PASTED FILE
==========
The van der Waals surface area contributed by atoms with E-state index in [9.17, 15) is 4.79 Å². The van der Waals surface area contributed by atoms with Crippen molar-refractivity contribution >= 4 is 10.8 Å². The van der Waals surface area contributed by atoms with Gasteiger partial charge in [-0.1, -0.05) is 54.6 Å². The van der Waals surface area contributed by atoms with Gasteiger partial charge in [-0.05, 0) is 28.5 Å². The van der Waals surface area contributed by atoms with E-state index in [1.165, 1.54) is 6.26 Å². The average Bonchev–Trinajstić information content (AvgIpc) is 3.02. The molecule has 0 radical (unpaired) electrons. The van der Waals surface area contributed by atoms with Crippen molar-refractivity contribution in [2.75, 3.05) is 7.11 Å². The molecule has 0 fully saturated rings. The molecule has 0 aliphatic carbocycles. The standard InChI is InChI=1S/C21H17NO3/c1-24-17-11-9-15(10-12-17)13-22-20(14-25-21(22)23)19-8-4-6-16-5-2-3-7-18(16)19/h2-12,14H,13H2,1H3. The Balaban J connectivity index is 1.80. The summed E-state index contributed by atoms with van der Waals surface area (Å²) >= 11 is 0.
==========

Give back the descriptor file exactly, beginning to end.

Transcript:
The van der Waals surface area contributed by atoms with E-state index in [9.17, 15) is 4.79 Å². The van der Waals surface area contributed by atoms with Crippen molar-refractivity contribution >= 4 is 10.8 Å². The van der Waals surface area contributed by atoms with Gasteiger partial charge in [-0.1, -0.05) is 54.6 Å². The van der Waals surface area contributed by atoms with Gasteiger partial charge in [-0.05, 0) is 28.5 Å². The van der Waals surface area contributed by atoms with E-state index in [1.165, 1.54) is 6.26 Å². The average Bonchev–Trinajstić information content (AvgIpc) is 3.02. The molecule has 0 radical (unpaired) electrons. The van der Waals surface area contributed by atoms with Crippen molar-refractivity contribution in [2.75, 3.05) is 7.11 Å². The molecule has 0 fully saturated rings. The molecule has 0 aliphatic carbocycles. The standard InChI is InChI=1S/C21H17NO3/c1-24-17-11-9-15(10-12-17)13-22-20(14-25-21(22)23)19-8-4-6-16-5-2-3-7-18(16)19/h2-12,14H,13H2,1H3. The Balaban J connectivity index is 1.80. The summed E-state index contributed by atoms with van der Waals surface area (Å²) >= 11 is 0.